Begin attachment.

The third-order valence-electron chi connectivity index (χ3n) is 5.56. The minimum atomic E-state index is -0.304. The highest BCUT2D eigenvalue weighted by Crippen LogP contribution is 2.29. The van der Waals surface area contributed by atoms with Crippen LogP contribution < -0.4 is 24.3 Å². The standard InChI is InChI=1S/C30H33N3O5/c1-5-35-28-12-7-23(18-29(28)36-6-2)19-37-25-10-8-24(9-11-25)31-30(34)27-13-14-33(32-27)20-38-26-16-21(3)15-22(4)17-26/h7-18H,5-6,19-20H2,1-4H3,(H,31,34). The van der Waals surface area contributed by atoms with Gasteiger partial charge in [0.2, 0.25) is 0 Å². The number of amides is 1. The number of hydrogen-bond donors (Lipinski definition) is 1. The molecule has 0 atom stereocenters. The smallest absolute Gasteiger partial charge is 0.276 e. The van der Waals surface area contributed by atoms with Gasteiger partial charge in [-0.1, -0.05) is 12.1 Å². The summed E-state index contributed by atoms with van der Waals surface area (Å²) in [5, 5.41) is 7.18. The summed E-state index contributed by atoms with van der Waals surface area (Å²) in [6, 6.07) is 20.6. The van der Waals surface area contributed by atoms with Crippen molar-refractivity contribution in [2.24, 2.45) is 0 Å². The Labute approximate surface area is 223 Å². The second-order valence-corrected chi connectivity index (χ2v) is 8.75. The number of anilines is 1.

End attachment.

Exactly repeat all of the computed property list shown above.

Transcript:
The third-order valence-electron chi connectivity index (χ3n) is 5.56. The minimum atomic E-state index is -0.304. The highest BCUT2D eigenvalue weighted by Crippen LogP contribution is 2.29. The van der Waals surface area contributed by atoms with Crippen LogP contribution < -0.4 is 24.3 Å². The standard InChI is InChI=1S/C30H33N3O5/c1-5-35-28-12-7-23(18-29(28)36-6-2)19-37-25-10-8-24(9-11-25)31-30(34)27-13-14-33(32-27)20-38-26-16-21(3)15-22(4)17-26/h7-18H,5-6,19-20H2,1-4H3,(H,31,34). The van der Waals surface area contributed by atoms with Gasteiger partial charge in [0.2, 0.25) is 0 Å². The number of amides is 1. The number of hydrogen-bond donors (Lipinski definition) is 1. The molecule has 0 atom stereocenters. The smallest absolute Gasteiger partial charge is 0.276 e. The van der Waals surface area contributed by atoms with Gasteiger partial charge in [-0.1, -0.05) is 12.1 Å². The summed E-state index contributed by atoms with van der Waals surface area (Å²) in [5, 5.41) is 7.18. The summed E-state index contributed by atoms with van der Waals surface area (Å²) in [6, 6.07) is 20.6. The van der Waals surface area contributed by atoms with Crippen molar-refractivity contribution in [2.24, 2.45) is 0 Å². The Labute approximate surface area is 223 Å². The second-order valence-corrected chi connectivity index (χ2v) is 8.75. The number of anilines is 1.